“I told my boss that you’d come in to the office tomorrow at eleven,” Henry sad.”I’ll take your mother to work, so you can drive her car.”
“He just wants to meet you before he hires you. I didn’t ask about the pay, but it should be okay. The girl who had the job before you didn’t ( 9 ).”
Fatigue from the bus trip hit Rebecca early in the evening, so she said goodnight to her mother and Henry and went to bed. She fell asleep quickly and slept soundly. Around four in the morning, while it was still dim and silent outside, she woke up. She stayed in bed and gazed at the model airplanes hanging from the ceiling. She thought about Julia spending Sunday afternoon with her kids at the mall and about how she couldn’t imagine doing that herself. She thought about the chemical plant where Henry worked, and the call center outside of town where her mother spent her days talking to faraway voices about their credit card problems. She thought about New York City ー the noisy streets, the crowded sidewalks, the tiny Korean restaurant near her apartment, the boy in the coffee shop on 35th Street.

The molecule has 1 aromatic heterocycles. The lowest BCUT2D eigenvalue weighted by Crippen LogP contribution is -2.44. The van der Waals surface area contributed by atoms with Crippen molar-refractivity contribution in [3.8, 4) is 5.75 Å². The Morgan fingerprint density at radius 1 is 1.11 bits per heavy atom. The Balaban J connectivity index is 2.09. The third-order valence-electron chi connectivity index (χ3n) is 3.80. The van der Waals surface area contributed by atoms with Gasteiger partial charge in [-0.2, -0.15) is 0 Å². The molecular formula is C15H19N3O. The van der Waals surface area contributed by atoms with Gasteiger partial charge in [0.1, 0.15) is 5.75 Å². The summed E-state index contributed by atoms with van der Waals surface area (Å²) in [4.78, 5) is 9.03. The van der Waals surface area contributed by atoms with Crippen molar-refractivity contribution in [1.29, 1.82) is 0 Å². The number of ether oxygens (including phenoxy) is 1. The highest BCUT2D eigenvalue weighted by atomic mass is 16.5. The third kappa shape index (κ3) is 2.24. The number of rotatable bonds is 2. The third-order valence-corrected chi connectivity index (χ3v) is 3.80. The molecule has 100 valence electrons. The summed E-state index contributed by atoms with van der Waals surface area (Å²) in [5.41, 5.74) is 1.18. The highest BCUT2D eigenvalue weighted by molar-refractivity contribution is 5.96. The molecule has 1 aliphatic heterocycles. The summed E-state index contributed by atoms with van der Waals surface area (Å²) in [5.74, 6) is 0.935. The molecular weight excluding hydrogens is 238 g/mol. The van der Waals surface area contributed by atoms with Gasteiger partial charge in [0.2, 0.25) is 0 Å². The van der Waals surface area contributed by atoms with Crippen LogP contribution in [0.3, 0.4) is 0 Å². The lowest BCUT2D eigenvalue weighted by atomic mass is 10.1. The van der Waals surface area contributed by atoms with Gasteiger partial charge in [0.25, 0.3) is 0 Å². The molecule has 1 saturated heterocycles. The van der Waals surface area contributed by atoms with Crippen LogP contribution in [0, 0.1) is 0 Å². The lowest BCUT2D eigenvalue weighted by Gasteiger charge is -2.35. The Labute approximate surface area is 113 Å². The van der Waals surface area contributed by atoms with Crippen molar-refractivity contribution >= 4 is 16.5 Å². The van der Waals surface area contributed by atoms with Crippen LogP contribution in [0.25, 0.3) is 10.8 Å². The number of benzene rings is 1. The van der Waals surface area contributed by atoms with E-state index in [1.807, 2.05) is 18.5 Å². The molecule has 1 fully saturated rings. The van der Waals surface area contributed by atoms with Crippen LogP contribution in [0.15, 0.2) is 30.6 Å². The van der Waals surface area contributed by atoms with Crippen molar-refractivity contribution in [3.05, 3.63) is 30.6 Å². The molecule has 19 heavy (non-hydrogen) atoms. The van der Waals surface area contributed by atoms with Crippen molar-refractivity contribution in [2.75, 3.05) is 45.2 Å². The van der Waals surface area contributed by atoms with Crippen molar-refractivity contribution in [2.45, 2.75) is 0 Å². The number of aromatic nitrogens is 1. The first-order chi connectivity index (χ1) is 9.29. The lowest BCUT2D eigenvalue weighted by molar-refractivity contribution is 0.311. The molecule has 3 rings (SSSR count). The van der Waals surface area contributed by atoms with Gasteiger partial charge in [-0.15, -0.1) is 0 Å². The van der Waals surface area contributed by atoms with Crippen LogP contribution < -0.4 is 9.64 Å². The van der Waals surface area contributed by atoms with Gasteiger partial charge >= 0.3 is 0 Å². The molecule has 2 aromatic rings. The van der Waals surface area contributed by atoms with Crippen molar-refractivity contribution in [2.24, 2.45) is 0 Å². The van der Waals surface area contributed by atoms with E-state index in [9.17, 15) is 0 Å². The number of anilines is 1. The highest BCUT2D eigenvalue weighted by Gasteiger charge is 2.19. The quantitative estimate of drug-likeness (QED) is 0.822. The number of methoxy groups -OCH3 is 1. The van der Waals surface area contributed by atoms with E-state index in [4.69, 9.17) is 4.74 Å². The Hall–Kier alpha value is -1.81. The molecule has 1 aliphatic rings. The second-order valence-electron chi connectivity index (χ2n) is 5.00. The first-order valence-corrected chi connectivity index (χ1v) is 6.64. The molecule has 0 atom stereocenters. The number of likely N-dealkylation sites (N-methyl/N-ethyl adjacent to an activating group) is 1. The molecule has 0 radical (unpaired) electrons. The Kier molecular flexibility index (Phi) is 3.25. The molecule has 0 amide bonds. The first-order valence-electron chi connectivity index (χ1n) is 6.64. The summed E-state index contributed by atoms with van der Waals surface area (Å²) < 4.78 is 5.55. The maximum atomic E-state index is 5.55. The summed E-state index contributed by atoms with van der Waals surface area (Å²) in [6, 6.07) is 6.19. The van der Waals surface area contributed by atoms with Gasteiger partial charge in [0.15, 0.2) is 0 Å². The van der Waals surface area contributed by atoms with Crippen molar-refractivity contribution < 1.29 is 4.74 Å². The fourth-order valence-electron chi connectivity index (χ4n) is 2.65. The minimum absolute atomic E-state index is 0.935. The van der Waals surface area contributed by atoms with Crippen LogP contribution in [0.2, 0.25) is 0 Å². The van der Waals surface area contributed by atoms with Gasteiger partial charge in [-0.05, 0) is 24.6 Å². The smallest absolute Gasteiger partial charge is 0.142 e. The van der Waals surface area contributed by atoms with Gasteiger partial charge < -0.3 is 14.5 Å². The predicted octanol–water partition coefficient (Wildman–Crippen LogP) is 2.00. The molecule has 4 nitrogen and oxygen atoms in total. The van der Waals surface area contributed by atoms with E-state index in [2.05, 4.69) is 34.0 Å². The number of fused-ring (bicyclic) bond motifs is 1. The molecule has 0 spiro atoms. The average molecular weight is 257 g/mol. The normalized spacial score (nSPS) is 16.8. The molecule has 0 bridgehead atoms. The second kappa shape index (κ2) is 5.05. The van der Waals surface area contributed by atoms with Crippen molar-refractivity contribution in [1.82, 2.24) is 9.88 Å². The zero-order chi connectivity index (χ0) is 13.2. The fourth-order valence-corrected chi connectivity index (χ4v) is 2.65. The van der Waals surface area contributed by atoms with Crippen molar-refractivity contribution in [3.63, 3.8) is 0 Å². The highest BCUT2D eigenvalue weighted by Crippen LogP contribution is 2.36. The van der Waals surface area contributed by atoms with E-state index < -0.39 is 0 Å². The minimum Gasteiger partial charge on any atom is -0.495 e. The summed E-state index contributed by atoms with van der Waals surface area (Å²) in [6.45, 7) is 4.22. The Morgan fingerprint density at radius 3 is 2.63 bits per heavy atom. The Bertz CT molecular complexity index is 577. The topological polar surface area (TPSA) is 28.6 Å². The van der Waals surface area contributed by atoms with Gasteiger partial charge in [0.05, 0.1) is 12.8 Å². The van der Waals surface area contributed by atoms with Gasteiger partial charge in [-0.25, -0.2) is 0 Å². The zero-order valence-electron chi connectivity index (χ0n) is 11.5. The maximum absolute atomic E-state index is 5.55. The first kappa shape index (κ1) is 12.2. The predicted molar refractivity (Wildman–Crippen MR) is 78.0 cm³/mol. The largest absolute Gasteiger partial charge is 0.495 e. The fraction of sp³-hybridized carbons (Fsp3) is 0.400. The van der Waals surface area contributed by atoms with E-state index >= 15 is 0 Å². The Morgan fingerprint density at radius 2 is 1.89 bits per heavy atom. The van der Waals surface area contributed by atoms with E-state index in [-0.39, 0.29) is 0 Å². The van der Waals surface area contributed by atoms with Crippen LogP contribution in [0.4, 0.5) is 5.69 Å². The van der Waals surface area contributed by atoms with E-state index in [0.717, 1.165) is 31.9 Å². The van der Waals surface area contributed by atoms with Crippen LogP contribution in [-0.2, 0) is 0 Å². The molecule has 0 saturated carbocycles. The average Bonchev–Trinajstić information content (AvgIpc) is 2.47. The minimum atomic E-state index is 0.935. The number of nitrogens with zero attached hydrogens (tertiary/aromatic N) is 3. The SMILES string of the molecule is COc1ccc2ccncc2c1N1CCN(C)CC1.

Then she thought about Tracy, who would never grow older than twenty-three. She remembered how they had quarreled when they were small, when their mother had been a good-natured referee, and how they had stopped quarreling when their father left. Why had they stopped? And why had her mother become so silent towards her after Tracy’s death? Rebecca felt a surge of helplessness wash over her.
It was not yet five o’clock, the house still silent, when she got out of bed and quietly packed her bag. What had made her decide? She wasn’t sure. But she wrote a note to her mother and Henry: “I’ve decided to (10)go back home. I’m sorry.”